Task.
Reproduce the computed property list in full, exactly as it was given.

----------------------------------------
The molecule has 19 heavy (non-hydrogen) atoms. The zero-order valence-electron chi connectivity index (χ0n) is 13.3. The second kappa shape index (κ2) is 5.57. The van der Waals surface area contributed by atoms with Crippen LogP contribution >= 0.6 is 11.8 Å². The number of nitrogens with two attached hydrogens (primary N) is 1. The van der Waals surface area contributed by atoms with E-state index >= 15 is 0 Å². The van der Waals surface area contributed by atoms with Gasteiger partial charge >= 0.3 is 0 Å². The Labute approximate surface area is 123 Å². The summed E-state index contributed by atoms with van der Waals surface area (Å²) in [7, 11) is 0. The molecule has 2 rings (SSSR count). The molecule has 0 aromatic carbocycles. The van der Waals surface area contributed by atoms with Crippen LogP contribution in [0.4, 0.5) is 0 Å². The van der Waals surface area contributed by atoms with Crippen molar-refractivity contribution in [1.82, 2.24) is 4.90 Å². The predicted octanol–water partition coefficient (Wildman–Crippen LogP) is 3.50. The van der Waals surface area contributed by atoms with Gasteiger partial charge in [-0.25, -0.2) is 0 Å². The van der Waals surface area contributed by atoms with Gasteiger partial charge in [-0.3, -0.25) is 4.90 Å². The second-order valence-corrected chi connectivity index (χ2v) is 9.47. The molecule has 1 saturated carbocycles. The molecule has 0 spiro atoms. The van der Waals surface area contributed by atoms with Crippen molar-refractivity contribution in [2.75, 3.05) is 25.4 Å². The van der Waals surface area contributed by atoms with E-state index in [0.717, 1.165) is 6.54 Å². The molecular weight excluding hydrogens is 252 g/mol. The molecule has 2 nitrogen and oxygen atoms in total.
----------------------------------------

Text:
The molecule has 19 heavy (non-hydrogen) atoms. The zero-order valence-electron chi connectivity index (χ0n) is 13.3. The second kappa shape index (κ2) is 5.57. The van der Waals surface area contributed by atoms with Crippen LogP contribution >= 0.6 is 11.8 Å². The number of nitrogens with two attached hydrogens (primary N) is 1. The van der Waals surface area contributed by atoms with E-state index >= 15 is 0 Å². The van der Waals surface area contributed by atoms with Gasteiger partial charge >= 0.3 is 0 Å². The Labute approximate surface area is 123 Å². The summed E-state index contributed by atoms with van der Waals surface area (Å²) in [7, 11) is 0. The molecule has 2 rings (SSSR count). The molecule has 0 aromatic carbocycles. The van der Waals surface area contributed by atoms with Crippen LogP contribution in [0.4, 0.5) is 0 Å². The van der Waals surface area contributed by atoms with Crippen molar-refractivity contribution in [1.82, 2.24) is 4.90 Å². The predicted octanol–water partition coefficient (Wildman–Crippen LogP) is 3.50. The van der Waals surface area contributed by atoms with Gasteiger partial charge in [-0.25, -0.2) is 0 Å². The van der Waals surface area contributed by atoms with Gasteiger partial charge in [-0.3, -0.25) is 4.90 Å². The second-order valence-corrected chi connectivity index (χ2v) is 9.47. The molecule has 1 saturated carbocycles. The molecule has 0 spiro atoms. The van der Waals surface area contributed by atoms with Crippen molar-refractivity contribution in [2.75, 3.05) is 25.4 Å². The van der Waals surface area contributed by atoms with E-state index in [0.717, 1.165) is 6.54 Å². The molecular weight excluding hydrogens is 252 g/mol. The molecule has 2 nitrogen and oxygen atoms in total.